No this guy carrying the television set down the stairs of the Stratton Center at MIT is not a thief or a moving man; he is participating in MIT's first FreeMeet. It's like a flea market, but it's free.
"And can you keep an eye out for a microwave?" he asks Kathreen Thome and Eva Cheung, the two students taking check-ins. "And if you see one, can you just sort of hold onto it for me? I'll be back..."
Free TV? Free Microwave? Wait a sec...!
This morning I braved the snow and checked out the FreeMeet at MIT. Although it was still early and people were still bringing in their “stuff”, already clothing, kids’ toys, electronic, books, and kitchen items were accumulating on tables around the edge of LaSala Room on the second floor.
Freecycling, as it is sometimes called, is shopping with good conscience; it’s good for the earth and good for your wallet. By freecycling, you reuse quality goods, reduce waste, and reduce consumption - – a win-win-win for everyone. Bring stuff you don’t need, take stuff you do. A giant swapfest.
The FreeMeet is the brainchild of Kathreen Thome, an MIT junior studying nuclear science and engineering. She’s part of SfGS, Students for Global Sustainability, a student organization committed to sustainable local and global development and conservation projects.
(SfGS is a member organization of the World Student Community for Sustainable Development (WSC-SD), an international partnership for sustainable development in research, education, and day-to-day collaborations among tomorrow's scientists, engineers and policy-makers.)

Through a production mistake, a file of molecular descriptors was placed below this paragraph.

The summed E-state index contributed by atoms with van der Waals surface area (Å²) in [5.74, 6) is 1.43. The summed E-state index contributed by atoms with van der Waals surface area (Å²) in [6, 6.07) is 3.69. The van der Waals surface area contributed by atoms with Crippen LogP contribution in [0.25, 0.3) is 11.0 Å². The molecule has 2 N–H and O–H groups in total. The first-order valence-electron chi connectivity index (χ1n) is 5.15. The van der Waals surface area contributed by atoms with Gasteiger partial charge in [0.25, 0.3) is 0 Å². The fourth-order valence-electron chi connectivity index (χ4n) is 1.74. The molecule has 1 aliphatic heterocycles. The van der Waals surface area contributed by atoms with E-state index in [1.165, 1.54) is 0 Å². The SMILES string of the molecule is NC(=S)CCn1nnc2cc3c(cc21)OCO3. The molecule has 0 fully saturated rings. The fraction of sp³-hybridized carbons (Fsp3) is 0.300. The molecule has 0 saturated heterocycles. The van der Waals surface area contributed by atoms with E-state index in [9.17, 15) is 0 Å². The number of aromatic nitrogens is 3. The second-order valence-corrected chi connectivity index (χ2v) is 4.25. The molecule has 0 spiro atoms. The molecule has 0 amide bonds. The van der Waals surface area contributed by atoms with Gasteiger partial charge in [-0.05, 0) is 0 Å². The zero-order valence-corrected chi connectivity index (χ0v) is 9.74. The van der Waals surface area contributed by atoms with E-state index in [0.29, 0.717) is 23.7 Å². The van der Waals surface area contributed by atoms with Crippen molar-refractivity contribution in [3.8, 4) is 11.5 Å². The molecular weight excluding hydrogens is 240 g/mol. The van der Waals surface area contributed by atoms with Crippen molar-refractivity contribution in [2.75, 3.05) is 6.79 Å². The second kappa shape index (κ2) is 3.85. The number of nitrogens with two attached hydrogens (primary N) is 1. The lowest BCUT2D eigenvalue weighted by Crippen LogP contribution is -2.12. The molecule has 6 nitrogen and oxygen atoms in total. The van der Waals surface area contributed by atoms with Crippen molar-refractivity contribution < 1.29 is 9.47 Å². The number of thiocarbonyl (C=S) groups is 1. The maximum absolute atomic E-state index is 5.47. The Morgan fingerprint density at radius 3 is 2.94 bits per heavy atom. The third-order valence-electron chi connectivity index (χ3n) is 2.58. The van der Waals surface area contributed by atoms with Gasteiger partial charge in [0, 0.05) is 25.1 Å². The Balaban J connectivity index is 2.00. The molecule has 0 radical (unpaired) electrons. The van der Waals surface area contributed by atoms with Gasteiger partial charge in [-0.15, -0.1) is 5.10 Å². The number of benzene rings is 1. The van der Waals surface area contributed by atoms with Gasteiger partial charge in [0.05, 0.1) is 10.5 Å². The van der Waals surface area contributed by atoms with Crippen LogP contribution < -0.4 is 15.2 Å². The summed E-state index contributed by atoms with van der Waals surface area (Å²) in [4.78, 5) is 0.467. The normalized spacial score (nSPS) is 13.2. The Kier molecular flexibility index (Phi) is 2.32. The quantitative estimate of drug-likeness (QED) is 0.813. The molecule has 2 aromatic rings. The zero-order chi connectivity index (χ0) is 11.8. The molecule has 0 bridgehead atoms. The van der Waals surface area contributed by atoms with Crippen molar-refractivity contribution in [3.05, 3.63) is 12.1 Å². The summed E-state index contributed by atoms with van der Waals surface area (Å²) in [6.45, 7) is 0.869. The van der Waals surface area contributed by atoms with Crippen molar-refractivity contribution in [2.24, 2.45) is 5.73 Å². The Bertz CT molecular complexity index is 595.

Everyone knows about Stuff Creep: "Stuff" accumulates, and you don't want to throw it out because it's still good, but you don't have room for it and you don't use it.
But you want your "stuff" to find a good home...
“I just found some sweet new shoes,” crowed one woman showing off her new red sneakers (personally, I feel that if you’re wearing red shoes then nothing really bad can happen to you.)
“Just look through all the stuff you don't use,” says Kathreen. “Bring your cluttering clothes, books, furniture – your stuff and save someone else from having to buy that same thing new. And you can find stuff you need, too. It’s like spring cleaning…”
“Are you kidding?” I ask looking out the wall of windows to where the trees, roofs, and MIT campus is shrouded in white. “It’s not spring yet!”
“No, Kathreen says thoughtfully. We’ll do another one in the spring.”
Leftover items will be donated to Cambridge Shelter and Margaret Fuller Neighborhood House.